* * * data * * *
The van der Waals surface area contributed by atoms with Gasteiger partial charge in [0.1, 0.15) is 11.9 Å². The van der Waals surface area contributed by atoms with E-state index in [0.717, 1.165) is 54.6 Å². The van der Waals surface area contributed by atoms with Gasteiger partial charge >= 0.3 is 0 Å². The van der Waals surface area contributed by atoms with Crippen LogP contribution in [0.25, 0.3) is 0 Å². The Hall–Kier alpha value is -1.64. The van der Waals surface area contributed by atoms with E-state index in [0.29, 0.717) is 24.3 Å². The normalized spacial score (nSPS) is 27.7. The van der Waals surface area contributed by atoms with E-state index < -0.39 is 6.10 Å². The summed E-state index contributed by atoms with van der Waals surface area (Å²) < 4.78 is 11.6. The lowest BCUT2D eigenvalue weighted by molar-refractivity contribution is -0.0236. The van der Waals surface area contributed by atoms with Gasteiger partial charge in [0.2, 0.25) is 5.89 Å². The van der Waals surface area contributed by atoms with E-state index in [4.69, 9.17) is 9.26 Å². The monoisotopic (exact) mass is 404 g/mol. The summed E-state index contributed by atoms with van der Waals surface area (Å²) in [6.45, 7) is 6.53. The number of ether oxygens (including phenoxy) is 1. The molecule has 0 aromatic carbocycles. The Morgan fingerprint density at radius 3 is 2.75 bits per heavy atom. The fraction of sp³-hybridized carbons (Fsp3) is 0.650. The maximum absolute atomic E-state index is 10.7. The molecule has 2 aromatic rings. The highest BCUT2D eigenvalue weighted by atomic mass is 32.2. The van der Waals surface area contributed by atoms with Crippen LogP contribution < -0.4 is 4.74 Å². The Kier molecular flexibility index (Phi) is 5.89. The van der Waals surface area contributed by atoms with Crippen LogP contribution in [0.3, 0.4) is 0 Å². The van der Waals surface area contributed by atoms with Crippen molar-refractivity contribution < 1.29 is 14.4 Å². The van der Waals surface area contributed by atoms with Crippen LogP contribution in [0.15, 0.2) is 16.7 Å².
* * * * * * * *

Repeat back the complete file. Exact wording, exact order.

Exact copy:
The van der Waals surface area contributed by atoms with Gasteiger partial charge in [0.1, 0.15) is 11.9 Å². The van der Waals surface area contributed by atoms with E-state index in [0.717, 1.165) is 54.6 Å². The van der Waals surface area contributed by atoms with Gasteiger partial charge >= 0.3 is 0 Å². The van der Waals surface area contributed by atoms with Crippen LogP contribution in [0.25, 0.3) is 0 Å². The Hall–Kier alpha value is -1.64. The van der Waals surface area contributed by atoms with E-state index in [0.29, 0.717) is 24.3 Å². The normalized spacial score (nSPS) is 27.7. The van der Waals surface area contributed by atoms with E-state index < -0.39 is 6.10 Å². The summed E-state index contributed by atoms with van der Waals surface area (Å²) < 4.78 is 11.6. The lowest BCUT2D eigenvalue weighted by molar-refractivity contribution is -0.0236. The van der Waals surface area contributed by atoms with Gasteiger partial charge in [0.2, 0.25) is 5.89 Å². The van der Waals surface area contributed by atoms with E-state index in [4.69, 9.17) is 9.26 Å². The monoisotopic (exact) mass is 404 g/mol. The summed E-state index contributed by atoms with van der Waals surface area (Å²) in [6.45, 7) is 6.53. The number of ether oxygens (including phenoxy) is 1. The molecule has 0 aromatic carbocycles. The Morgan fingerprint density at radius 3 is 2.75 bits per heavy atom. The fraction of sp³-hybridized carbons (Fsp3) is 0.650. The maximum absolute atomic E-state index is 10.7. The molecule has 2 aromatic rings. The highest BCUT2D eigenvalue weighted by atomic mass is 32.2. The van der Waals surface area contributed by atoms with Crippen LogP contribution < -0.4 is 4.74 Å². The Kier molecular flexibility index (Phi) is 5.89. The van der Waals surface area contributed by atoms with Crippen LogP contribution in [0.3, 0.4) is 0 Å². The van der Waals surface area contributed by atoms with Crippen molar-refractivity contribution < 1.29 is 14.4 Å². The van der Waals surface area contributed by atoms with Crippen LogP contribution in [0.15, 0.2) is 16.7 Å².